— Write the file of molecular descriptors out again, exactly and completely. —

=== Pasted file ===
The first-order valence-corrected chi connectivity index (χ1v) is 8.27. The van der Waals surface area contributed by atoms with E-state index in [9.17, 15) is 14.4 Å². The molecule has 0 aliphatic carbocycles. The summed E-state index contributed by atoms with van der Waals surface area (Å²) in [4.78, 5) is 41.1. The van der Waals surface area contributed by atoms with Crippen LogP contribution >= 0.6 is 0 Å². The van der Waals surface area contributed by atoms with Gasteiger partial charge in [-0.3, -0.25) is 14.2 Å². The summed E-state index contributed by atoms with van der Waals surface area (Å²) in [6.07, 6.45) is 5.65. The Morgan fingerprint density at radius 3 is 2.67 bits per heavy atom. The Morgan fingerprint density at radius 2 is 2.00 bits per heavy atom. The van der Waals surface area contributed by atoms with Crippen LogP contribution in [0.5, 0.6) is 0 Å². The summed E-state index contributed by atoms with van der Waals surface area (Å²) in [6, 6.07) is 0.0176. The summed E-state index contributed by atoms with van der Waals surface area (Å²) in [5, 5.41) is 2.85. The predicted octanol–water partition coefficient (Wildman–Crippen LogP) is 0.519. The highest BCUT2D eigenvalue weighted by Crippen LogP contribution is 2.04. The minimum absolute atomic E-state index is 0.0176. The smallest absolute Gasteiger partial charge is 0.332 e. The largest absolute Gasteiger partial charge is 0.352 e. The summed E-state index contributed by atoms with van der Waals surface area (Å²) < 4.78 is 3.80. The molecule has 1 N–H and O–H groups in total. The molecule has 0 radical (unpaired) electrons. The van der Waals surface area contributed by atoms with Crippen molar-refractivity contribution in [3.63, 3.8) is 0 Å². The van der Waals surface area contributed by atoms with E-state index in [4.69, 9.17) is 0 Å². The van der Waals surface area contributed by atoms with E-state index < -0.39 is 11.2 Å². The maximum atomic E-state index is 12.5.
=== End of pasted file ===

The first-order valence-corrected chi connectivity index (χ1v) is 8.27. The van der Waals surface area contributed by atoms with E-state index in [9.17, 15) is 14.4 Å². The molecule has 0 aliphatic carbocycles. The summed E-state index contributed by atoms with van der Waals surface area (Å²) in [4.78, 5) is 41.1. The van der Waals surface area contributed by atoms with Crippen LogP contribution >= 0.6 is 0 Å². The van der Waals surface area contributed by atoms with Gasteiger partial charge in [-0.3, -0.25) is 14.2 Å². The summed E-state index contributed by atoms with van der Waals surface area (Å²) in [6.07, 6.45) is 5.65. The Morgan fingerprint density at radius 3 is 2.67 bits per heavy atom. The Morgan fingerprint density at radius 2 is 2.00 bits per heavy atom. The van der Waals surface area contributed by atoms with Crippen LogP contribution in [0.5, 0.6) is 0 Å². The summed E-state index contributed by atoms with van der Waals surface area (Å²) in [6, 6.07) is 0.0176. The summed E-state index contributed by atoms with van der Waals surface area (Å²) in [5, 5.41) is 2.85. The predicted octanol–water partition coefficient (Wildman–Crippen LogP) is 0.519. The highest BCUT2D eigenvalue weighted by Crippen LogP contribution is 2.04. The minimum absolute atomic E-state index is 0.0176. The smallest absolute Gasteiger partial charge is 0.332 e. The largest absolute Gasteiger partial charge is 0.352 e. The summed E-state index contributed by atoms with van der Waals surface area (Å²) < 4.78 is 3.80. The molecule has 1 N–H and O–H groups in total. The molecule has 0 radical (unpaired) electrons. The van der Waals surface area contributed by atoms with Crippen molar-refractivity contribution in [3.63, 3.8) is 0 Å². The van der Waals surface area contributed by atoms with E-state index in [4.69, 9.17) is 0 Å². The van der Waals surface area contributed by atoms with E-state index < -0.39 is 11.2 Å². The maximum atomic E-state index is 12.5.